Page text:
knit elastic waistband

Finally, if you’re going to make the Carolyn pajamas using a knit, this might be an option to consider. These are my favourite RTW rayon knit pajama pants and I love the waistband on them. Rather than attaching a separate waistband to your pants, the elastic is sewn directly to the top pant edge.

elastic waistband for stretchy pajama pants

To do this, you’ll need to lengthen the rise of your pants by 1 1/2″-2″ so they don’t sit too low on your body. You’ll want to use 1/2″-3/4″ elastic. Once you know how snug you want your elastic, sew it together in a tube. Divide the tube into even fourths and align with the front, back and side seams so the elastic is evenly distributed. Sew the elastic to the top edge of the pants using a zig zag or serged stitch. Fold the elastic edge under and secure to the pants with a coverstitch or double needle stitch. This creates a slim, comfortable elastic edge for knit fabrics.

Hope you found this helpful. Even the humble elastic waistband can be elevated with the right finish!


Pin on PinterestTweet about this on TwitterShare on FacebookEmail to someoneGoogle+



What a wild week! We were thrilled by your enthusiastic response to the now-sold out denim kits. We will be getting all of our supplies in stock and getting those out to you within the next month or so. I also nearly killed myself writing a business plan (consecutive 16 hour work days =  not a good look) for a loan deadline on Friday but it was a great exercise and I’m really happy I have some sort of light to guide me through the next few years.

A reminder about the Carolyn Pajama Party… The deadline is Monday, March 9, so don’t be shy with your #carolynpajamas hashtags, or emailing me with your blogs posts since there are hundreds of dollars in gift certificates waiting for you.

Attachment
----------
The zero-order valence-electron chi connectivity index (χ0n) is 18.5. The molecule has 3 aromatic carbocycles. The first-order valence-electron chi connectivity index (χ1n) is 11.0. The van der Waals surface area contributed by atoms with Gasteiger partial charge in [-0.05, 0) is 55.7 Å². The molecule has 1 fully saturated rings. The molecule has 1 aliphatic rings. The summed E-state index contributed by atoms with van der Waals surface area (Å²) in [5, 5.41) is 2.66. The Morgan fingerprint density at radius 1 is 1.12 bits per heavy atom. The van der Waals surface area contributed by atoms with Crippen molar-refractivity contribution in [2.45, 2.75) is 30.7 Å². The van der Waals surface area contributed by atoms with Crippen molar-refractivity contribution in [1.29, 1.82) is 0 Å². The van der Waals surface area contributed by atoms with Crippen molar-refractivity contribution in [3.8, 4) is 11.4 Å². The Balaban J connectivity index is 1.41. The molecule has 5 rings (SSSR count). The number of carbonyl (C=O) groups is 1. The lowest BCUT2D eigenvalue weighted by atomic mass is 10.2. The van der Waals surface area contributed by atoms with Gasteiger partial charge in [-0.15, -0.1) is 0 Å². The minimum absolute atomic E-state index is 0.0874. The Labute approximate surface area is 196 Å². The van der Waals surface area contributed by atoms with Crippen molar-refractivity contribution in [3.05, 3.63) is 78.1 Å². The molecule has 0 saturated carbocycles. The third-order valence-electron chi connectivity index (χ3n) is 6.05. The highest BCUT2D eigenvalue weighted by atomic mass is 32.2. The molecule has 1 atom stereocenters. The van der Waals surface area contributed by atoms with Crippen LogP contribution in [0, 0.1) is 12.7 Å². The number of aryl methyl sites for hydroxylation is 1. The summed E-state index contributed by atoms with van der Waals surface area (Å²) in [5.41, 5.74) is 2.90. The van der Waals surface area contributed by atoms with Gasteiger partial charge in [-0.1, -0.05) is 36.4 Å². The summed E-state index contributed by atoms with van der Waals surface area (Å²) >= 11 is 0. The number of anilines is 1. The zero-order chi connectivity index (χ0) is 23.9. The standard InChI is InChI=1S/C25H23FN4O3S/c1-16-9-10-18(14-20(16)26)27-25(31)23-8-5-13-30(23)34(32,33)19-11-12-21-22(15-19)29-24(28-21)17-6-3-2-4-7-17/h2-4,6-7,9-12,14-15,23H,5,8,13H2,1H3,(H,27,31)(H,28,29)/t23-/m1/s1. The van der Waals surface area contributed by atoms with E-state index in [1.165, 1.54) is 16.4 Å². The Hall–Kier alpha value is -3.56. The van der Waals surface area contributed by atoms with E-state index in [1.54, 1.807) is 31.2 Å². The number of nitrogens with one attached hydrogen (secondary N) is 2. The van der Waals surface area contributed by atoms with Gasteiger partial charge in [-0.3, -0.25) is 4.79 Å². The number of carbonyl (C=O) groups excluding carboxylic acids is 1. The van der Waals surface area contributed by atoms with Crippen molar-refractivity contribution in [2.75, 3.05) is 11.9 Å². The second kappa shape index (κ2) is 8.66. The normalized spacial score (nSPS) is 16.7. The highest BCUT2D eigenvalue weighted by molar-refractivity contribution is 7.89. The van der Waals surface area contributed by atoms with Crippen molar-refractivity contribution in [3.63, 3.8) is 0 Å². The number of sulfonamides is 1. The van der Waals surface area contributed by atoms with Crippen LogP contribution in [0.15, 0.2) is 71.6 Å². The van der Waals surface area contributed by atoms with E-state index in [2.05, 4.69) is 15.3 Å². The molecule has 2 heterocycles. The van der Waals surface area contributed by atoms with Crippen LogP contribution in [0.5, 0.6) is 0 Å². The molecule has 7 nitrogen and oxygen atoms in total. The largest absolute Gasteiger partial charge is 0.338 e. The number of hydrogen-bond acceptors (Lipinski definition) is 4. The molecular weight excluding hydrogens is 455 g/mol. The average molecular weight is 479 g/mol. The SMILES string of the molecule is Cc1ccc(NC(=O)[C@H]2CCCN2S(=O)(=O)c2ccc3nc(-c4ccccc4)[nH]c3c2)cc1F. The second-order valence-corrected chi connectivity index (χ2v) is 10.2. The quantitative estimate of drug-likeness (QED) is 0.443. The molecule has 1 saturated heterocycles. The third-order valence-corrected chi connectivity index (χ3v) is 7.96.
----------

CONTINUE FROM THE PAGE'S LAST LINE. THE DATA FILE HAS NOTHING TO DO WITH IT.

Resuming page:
I also finally had a chance to catch up on my blog reading; this is what resonated this week.


A chic outfit from Tangible Artiste (who incidentally has the best hair, ever).

Loved Carolyn’s pleather and wool tunic over on Diary of  Sewing Fanatic.

I was so excited to see this crazy scuba dress on Ada Spragg after obsessing about it on Instagram a few months ago.

Sew Dixie Lou, all knocked up and glowy in a camel coccoon coat.

Some staggeringly beautiful minimalist quilts from QuiltCon, on Tales of a Stitcher.

Best Bruyere yet, over on Fruits Flowers & Clouds. The little button band detail is so clever.

Seeing Carolyn pajamas popping up is making me soooo happy. Especially since it’s all I wore this week. These organza and voile floral beauties from Lily Sage and Co. are just ridiculously beautiful. And I love the vibrant print and piping over on Handmade by Heather B.


I freaking love caftans. I have a whole pinterest board dedicated to them. So I was STOKED to see this history of the Caftan pattern over on Pattern Vault.

I was pretty meh about all the Oscar dresses this year. I miss Cher and Bjork swans and red carpet guts. So I’ll settle for this  info-graphic of all of the Oscar dresses.


Pin on PinterestTweet about this on TwitterShare on FacebookEmail to someoneGoogle+